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The Answer Is “Yes”: In Christ It Has Always Been “Yes”

The Answer Is “Yes”: In Christ It Has Always Been “Yes” October 26, 2021

The answer is “Yes!” Young people, artists, and maybe all of us need to hear a “yes” sometimes to our desires to experiment and venture out into new territory without fear of condemnation. Artwork by Susan E. Brooks

But as surely as God is faithful, our message to you is not “Yes” and “No.” For the Son of God, Jesus Christ, who was preached among you by us—by me and Silas and Timothy—was not “Yes” and “No,” but in him it has always been “Yes.” For no matter how many promises God has made, they are “Yes” in Christ. And so through him the “Amen” is spoken by us to the glory of God.

       — 2 Corinthians 1:18-20

Say “Yes” When You Can

The answer is “yes!” We all love to hear that, and especially as children, we were anxious to hear whether the answer to our hopes would be “yes.” As a young parent, I remember hearing this advice: Say “yes” to your children whenever you can. You will need to say “no” so often, and this discourages the children. Choose your battles wisely, and allow them to do what they want when it won’t be harmful to them. I thought this was good advice, and I tried to follow it.

When I think of the goodness of God, I believe God is a better parent than any of us, and so when I read the above verses, I’m encouraged. God never says “no” out of exhaustion or contrariness. Instead, in Christ the answer is always “yes.”

Can We Protect Too Much?

As parents, many of us fear our kids’ messing up, getting into a situation they can’t handle, going too far, etc. And I agree that saying “no” is often the only wise thing to do when children are growing up. They do need protection from us, but what about as they grow older, and what about us as adults? And what about the church’s role in protecting the flock?

Artist Makoto Fujimura discusses the church’s protectionism in his book “Culture Care.” He writes about the current practice in many churches:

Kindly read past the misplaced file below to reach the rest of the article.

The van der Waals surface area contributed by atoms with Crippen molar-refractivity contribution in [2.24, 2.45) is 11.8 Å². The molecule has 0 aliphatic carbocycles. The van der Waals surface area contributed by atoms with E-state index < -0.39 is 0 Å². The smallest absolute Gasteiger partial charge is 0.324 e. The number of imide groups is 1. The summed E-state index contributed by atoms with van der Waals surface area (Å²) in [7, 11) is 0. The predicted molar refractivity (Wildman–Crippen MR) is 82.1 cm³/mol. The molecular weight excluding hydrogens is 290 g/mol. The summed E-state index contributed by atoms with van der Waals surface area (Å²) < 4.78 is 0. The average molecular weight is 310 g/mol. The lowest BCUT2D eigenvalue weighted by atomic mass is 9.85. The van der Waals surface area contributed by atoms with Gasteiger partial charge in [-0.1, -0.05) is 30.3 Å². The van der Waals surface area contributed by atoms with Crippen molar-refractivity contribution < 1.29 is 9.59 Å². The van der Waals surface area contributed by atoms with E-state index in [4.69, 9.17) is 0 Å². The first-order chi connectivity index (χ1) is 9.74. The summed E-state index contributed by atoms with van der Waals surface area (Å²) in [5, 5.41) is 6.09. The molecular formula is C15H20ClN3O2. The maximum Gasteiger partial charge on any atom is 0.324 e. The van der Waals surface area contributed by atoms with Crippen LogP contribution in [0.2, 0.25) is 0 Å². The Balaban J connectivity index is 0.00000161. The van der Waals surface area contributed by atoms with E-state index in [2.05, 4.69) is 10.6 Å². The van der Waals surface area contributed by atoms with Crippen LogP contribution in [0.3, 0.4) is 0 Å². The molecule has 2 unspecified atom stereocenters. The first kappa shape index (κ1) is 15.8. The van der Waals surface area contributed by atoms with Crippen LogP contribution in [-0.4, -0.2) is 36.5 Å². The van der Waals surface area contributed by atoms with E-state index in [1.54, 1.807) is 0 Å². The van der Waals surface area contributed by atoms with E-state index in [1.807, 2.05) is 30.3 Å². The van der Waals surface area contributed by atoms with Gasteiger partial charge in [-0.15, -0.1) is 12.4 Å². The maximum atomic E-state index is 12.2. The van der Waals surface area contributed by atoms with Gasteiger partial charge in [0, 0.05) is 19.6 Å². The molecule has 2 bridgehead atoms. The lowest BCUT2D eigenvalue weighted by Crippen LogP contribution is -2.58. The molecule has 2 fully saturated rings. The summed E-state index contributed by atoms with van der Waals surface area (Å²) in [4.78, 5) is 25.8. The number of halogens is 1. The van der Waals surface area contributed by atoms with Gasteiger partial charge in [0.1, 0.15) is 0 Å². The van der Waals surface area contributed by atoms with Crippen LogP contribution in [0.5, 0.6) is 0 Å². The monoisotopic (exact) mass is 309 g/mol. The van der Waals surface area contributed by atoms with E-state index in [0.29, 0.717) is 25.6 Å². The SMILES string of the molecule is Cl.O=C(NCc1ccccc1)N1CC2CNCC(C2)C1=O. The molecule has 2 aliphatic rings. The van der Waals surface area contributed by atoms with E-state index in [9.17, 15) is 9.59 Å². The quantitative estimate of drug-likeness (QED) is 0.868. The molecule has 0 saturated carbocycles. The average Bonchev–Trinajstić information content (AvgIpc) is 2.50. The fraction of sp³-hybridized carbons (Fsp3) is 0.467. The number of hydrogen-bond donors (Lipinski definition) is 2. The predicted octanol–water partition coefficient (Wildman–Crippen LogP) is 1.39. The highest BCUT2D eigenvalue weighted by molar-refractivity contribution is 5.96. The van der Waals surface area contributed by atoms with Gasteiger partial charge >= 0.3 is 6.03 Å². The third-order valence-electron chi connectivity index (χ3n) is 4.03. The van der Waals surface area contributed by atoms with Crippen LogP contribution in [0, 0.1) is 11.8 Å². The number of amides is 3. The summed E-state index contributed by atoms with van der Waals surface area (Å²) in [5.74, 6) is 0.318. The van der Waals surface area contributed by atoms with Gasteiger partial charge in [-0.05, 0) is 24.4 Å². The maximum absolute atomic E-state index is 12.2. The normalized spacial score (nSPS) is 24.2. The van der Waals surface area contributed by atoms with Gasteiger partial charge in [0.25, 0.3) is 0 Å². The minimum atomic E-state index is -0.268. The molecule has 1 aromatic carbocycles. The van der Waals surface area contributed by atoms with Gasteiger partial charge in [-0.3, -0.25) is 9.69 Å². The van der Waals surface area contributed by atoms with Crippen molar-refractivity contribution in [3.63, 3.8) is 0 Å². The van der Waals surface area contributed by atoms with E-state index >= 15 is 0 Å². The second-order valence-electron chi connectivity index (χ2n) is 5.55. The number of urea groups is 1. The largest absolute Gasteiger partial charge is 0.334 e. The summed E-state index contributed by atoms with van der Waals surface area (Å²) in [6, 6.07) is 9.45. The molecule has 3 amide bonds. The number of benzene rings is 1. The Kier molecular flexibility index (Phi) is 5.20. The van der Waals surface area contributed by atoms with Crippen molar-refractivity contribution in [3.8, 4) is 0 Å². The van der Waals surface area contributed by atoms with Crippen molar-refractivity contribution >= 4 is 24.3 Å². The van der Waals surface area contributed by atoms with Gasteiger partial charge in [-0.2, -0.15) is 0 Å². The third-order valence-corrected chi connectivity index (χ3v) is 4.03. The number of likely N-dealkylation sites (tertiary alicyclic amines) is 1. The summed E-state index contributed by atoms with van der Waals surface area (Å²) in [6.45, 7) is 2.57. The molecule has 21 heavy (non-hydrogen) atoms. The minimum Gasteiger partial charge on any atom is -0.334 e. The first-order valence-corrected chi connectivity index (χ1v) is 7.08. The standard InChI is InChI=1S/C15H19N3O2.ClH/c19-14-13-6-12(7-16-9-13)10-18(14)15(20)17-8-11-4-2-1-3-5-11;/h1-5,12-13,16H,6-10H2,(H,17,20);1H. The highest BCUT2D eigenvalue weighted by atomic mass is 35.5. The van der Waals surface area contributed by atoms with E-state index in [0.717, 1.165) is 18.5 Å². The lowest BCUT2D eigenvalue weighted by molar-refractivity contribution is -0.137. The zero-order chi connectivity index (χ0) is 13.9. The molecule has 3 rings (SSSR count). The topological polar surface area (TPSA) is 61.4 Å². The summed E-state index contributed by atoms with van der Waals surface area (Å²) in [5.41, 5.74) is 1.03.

“We have created rigid tribal boundaries with high barriers and closed gates to keep our sheep in the pen, safe from the wider world…. This leaves our lively young sheep with a perceived choice between complying with a community’s norms and starving culturally, and leaping the fence to get cultural nourishment.”

This isolation not only deprives our children and ourselves culturally, but it also means we have no witness in the world. Or, even worse, the witness we have is a negative one. We are so afraid of contaminating ourselves, we decline to associate or be involved with anything that isn’t explicitly “Christian” in nature. And instead of loving our neighbors, our neighbors feel that we judge them and despise them.

Influencing Culture—or Not

I don’t think Jesus was like that. Instead, he dined with “sinners” (Matt. 11:19). Now, to be sure, some of us need to be careful. If you’re an alcoholic, don’t go to a bar. Know your weaknesses and stay away from strong temptations. But maybe our country is so divided right now because we never talk to one another! Christians only go to “Christian” events and therefore have very little influence on culture. In challenging areas, such as the arts, we’ve created Christian music, Christian movies, and Christian visual arts groups. We’ve divided ourselves from the broader culture forming two separate people groups in our country.

I’m not saying that it’s wrong to have Christian groups, movies or music, but surely some of us believers are called to be a part of the broader culture, to love people and participate in the creative pulse of our cities and be messengers of love and hope, not condemnation. I say this as I am participating in a community theatre production. It’s not a “Christian” play, and honestly, I’m a little nervous about criticism from my Christian friends. Even though the production is labeled “appropriate for all audiences,” it may not be the brand of “appropriate” that some of my friends require for their approval. When Christian artists are nervous about acting in a G-rated production because their tribe has become so judgmental, well, maybe we have a problem.

In Him, the Answer Is Yes

How did we get to this place of division and negativity? We didn’t get it from Jesus. In him we have freedom and grace. There’s no need for fear—even when we fail. Nothing can separate us from his love. In him, the answer is always, “Yes!”

 

What do you think it means that God’s promises are “Yes” in Christ? I would love to hear about it in the comments.

 

I’m an artist who loves to write. If you’d like to get to know me better, please follow me on social media.

My Blog: susanebrooks.com

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